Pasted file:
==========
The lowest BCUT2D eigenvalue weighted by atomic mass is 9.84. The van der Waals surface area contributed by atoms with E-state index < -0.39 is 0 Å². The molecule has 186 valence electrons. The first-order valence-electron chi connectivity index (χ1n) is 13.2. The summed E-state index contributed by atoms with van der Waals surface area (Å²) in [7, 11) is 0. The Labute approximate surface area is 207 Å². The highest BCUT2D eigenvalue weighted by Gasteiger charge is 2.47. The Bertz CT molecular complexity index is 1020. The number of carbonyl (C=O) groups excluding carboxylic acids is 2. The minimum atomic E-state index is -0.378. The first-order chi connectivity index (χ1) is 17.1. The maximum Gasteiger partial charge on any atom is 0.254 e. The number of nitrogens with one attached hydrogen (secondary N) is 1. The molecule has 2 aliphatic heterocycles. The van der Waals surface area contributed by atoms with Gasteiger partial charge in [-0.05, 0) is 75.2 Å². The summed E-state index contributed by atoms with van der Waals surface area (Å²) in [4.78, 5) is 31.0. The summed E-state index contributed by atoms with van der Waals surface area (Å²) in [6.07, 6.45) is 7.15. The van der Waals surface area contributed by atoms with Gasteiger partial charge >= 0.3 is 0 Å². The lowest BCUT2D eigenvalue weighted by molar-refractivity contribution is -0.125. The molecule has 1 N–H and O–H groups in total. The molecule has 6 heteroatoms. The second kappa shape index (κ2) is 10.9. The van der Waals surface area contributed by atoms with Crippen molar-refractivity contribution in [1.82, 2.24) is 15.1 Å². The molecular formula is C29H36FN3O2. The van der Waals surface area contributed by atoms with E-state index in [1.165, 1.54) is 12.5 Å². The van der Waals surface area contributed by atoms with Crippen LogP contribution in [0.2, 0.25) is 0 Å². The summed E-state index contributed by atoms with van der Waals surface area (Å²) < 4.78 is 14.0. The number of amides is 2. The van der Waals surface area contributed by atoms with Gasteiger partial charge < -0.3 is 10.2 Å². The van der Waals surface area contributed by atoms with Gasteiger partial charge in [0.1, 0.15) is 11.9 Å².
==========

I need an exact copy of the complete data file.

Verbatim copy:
The lowest BCUT2D eigenvalue weighted by atomic mass is 9.84. The van der Waals surface area contributed by atoms with E-state index < -0.39 is 0 Å². The molecule has 186 valence electrons. The first-order valence-electron chi connectivity index (χ1n) is 13.2. The summed E-state index contributed by atoms with van der Waals surface area (Å²) in [7, 11) is 0. The Labute approximate surface area is 207 Å². The highest BCUT2D eigenvalue weighted by Gasteiger charge is 2.47. The Bertz CT molecular complexity index is 1020. The number of carbonyl (C=O) groups excluding carboxylic acids is 2. The minimum atomic E-state index is -0.378. The first-order chi connectivity index (χ1) is 17.1. The maximum Gasteiger partial charge on any atom is 0.254 e. The number of nitrogens with one attached hydrogen (secondary N) is 1. The molecule has 2 aliphatic heterocycles. The van der Waals surface area contributed by atoms with Gasteiger partial charge in [-0.05, 0) is 75.2 Å². The summed E-state index contributed by atoms with van der Waals surface area (Å²) in [4.78, 5) is 31.0. The summed E-state index contributed by atoms with van der Waals surface area (Å²) in [6.07, 6.45) is 7.15. The van der Waals surface area contributed by atoms with Gasteiger partial charge >= 0.3 is 0 Å². The lowest BCUT2D eigenvalue weighted by molar-refractivity contribution is -0.125. The molecule has 1 N–H and O–H groups in total. The molecule has 6 heteroatoms. The second kappa shape index (κ2) is 10.9. The van der Waals surface area contributed by atoms with Crippen molar-refractivity contribution in [1.82, 2.24) is 15.1 Å². The molecular formula is C29H36FN3O2. The van der Waals surface area contributed by atoms with E-state index in [1.165, 1.54) is 12.5 Å². The van der Waals surface area contributed by atoms with Crippen LogP contribution in [0.2, 0.25) is 0 Å². The summed E-state index contributed by atoms with van der Waals surface area (Å²) < 4.78 is 14.0. The number of amides is 2. The van der Waals surface area contributed by atoms with Gasteiger partial charge < -0.3 is 10.2 Å². The van der Waals surface area contributed by atoms with Gasteiger partial charge in [0.1, 0.15) is 11.9 Å².